The Big Short: Film Review

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I did not expect a film about the financial crisis to be interesting and entertaining, but The Big Short manages to do both thanks to a terrific cast including Christian Bale, Steve Carell, Ryan Gosling and Brad Pitt and a script which tries hard to make the financial jargon simple.

The film begins in 2005 when hedge fund manager Michael Burry (Bale) notices that the dodgy or “subprime” loans propping up the housing market will fail by 2008 so he buys millions in insurance against the loans so he will profit in the future. His move is noted by trader Jared (Gosling) who informs Mark Baum (Carrell) and they also buy into the insurance scheme (I’m oversimplifying), but nobody believes the market is unstable until the 2007-2008 financial crisis hits.

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I could honestly not give you a detailed summary of what happens because I only understood some of the jargon on the basic level needed to get through the movie. I could not explain it and a lot of the detailed financial conversations went over my head. I only knew what was going on the surface level and just sort of accepted the plot as it went along. The great thing about the Oscar-nominated screenplay (by director Adam McKay and Charles Randolph) is that they use devices to make it as digestible as possible. Gosling narrates, sometimes to camera, and acknowledges some of it may be difficult to understand and there are brilliant scenes with celebrities including Margot Robbie and Selena Gomez explaining a financial concept. These two elements add humour to the otherwise serious tone of the movie.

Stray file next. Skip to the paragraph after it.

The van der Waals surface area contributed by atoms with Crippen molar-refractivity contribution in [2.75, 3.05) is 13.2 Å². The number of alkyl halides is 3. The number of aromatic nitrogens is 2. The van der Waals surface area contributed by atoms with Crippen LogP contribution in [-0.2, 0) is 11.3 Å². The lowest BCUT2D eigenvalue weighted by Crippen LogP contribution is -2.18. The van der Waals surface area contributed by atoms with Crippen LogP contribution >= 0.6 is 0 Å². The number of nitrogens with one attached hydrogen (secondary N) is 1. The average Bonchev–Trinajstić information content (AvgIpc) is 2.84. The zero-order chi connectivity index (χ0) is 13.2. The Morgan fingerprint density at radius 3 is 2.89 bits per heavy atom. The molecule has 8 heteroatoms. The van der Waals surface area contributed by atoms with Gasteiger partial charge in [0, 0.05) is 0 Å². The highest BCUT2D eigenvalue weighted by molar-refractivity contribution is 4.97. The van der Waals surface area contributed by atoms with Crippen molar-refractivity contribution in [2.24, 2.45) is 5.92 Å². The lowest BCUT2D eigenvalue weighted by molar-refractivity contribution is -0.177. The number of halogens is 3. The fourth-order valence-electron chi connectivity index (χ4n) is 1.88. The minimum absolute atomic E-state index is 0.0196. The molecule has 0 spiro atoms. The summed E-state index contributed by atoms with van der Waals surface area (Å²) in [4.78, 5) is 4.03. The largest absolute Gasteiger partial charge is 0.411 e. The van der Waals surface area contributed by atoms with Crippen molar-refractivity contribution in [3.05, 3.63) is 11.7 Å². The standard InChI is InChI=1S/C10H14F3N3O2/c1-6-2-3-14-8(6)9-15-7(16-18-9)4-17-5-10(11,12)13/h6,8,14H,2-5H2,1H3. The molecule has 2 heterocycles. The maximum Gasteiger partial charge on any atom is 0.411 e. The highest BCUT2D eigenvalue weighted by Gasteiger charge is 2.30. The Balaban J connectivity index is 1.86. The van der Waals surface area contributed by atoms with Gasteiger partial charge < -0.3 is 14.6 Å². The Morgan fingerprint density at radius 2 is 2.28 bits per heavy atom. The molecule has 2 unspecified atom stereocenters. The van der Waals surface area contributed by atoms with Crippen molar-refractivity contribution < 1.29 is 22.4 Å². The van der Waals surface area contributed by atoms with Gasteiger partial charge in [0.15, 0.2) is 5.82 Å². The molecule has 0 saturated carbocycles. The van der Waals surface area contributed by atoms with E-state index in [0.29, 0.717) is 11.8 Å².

Bale was brilliant and plays a goofy character I haven’t seen him take on in a long time. He has Asperger’s Syndrome, chills out in his office with bare feet and calms down with heavy metal music. Carell portrays an overly angry hedge fund manager who seems on the verge of a breakdown while Gosling is just damn cool. Pitt has a small role as a retired trader who helps out small town investors Charlie (John Magaro) and Jamie (Finn Wittrock) who discover the dodgy loans too. Pitt and Carell’s character are the main ones who make the audience realise the gravity of the situation – they may profit by betting against the loans, but many poor people will be homeless and unemployed.

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Given the subject matter, I’m surprised this didn’t feel like a slog because I really don’t understand the stock market. Time is given to explain different terms and it feels very light and moves on at a swift pace. I enjoyed it and this is simply down to the cast and the script, who 100% deserve the nominations they’ve received.

In cinemas Friday 22nd February 

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